Here Is The Way You Play a Theremin:
You turn it on. Then you wait.
You wait for several reasons. You wait to give the tubes the chance to warm, like creatures taking their first breaths. You wait in order to heighten the audience's suspense. And, finally, you wait to magnify your own anticipation. It is a thrill and a terror. You stand before a cabinet and two antennas and immediately the space itself is activated, the room is charged, the atmosphere is alive. What was potential is potent. You imagine sparks, embers, tiny lightning flecks balanced in the vacant air.
You raise your hands.
Raise the right hand first, toward the pitch antenna, and you will hear it: DZEEEEOOOoo, a shocked electric coo, steadying into a long hymn. Raise the left hand, toward the volume antenna, and you will quiet it.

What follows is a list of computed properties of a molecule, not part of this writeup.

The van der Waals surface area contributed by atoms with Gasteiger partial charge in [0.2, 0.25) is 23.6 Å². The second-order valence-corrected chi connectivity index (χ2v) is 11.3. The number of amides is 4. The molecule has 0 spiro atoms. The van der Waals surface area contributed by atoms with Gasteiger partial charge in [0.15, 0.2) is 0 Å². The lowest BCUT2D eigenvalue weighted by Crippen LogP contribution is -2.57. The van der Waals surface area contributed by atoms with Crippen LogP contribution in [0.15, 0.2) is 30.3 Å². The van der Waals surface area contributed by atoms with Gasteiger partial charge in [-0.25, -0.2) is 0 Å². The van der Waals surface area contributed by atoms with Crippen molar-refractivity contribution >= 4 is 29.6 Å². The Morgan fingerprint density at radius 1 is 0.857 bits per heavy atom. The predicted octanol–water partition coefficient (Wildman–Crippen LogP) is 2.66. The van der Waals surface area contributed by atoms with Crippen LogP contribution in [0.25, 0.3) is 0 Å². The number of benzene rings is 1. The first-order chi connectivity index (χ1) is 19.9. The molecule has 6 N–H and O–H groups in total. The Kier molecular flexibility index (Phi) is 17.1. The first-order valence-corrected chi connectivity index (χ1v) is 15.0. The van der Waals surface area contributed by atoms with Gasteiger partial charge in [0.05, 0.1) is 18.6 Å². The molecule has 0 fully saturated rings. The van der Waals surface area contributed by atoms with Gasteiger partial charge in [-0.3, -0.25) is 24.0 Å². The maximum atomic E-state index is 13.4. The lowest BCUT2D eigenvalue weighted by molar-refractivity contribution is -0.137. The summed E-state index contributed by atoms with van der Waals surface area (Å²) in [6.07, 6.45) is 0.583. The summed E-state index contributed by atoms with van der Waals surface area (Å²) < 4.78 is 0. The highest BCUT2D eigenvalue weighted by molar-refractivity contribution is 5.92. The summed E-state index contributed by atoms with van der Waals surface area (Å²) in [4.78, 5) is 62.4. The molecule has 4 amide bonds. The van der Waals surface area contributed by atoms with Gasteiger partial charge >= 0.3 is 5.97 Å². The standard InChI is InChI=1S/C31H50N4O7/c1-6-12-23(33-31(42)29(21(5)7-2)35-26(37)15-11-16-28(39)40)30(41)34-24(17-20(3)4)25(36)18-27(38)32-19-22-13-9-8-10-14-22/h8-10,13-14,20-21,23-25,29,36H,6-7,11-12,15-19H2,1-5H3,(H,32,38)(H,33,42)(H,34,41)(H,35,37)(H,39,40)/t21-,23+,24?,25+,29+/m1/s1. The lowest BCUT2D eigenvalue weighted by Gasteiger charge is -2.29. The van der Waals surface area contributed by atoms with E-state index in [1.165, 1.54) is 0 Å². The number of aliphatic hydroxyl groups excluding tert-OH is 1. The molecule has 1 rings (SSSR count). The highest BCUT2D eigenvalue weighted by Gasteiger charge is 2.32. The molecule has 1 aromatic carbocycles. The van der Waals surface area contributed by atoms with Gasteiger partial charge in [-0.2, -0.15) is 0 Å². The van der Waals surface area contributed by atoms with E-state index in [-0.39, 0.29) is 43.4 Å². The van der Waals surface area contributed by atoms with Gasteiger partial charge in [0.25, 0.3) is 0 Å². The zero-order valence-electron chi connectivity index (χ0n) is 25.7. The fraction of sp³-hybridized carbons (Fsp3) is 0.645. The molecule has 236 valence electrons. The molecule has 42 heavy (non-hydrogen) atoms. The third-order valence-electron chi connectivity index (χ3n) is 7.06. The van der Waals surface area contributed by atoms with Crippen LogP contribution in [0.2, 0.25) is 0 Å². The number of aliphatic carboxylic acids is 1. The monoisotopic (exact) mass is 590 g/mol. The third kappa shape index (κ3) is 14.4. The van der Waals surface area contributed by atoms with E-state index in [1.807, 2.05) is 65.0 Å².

Move your hands again, and the device will sing.
My theremin is a musical instrument, an instrument of the air. Its two antennas emerge from a closed wooden box. The pitch antenna is tall and black, noble. The closer your right hand gets, the higher the theremin's tone. The second antenna controls volume. It is bent, looped, gold, and horizontal. The closer you bring your left hand, the softer the instrument's song. The farther away, the louder it becomes. But always you are standing with your hands in the air, like a conductor. That is the secret of the theremin, after all: your body is a conductor.
-Sean Michaels, Us Conductors, pp. 26-7.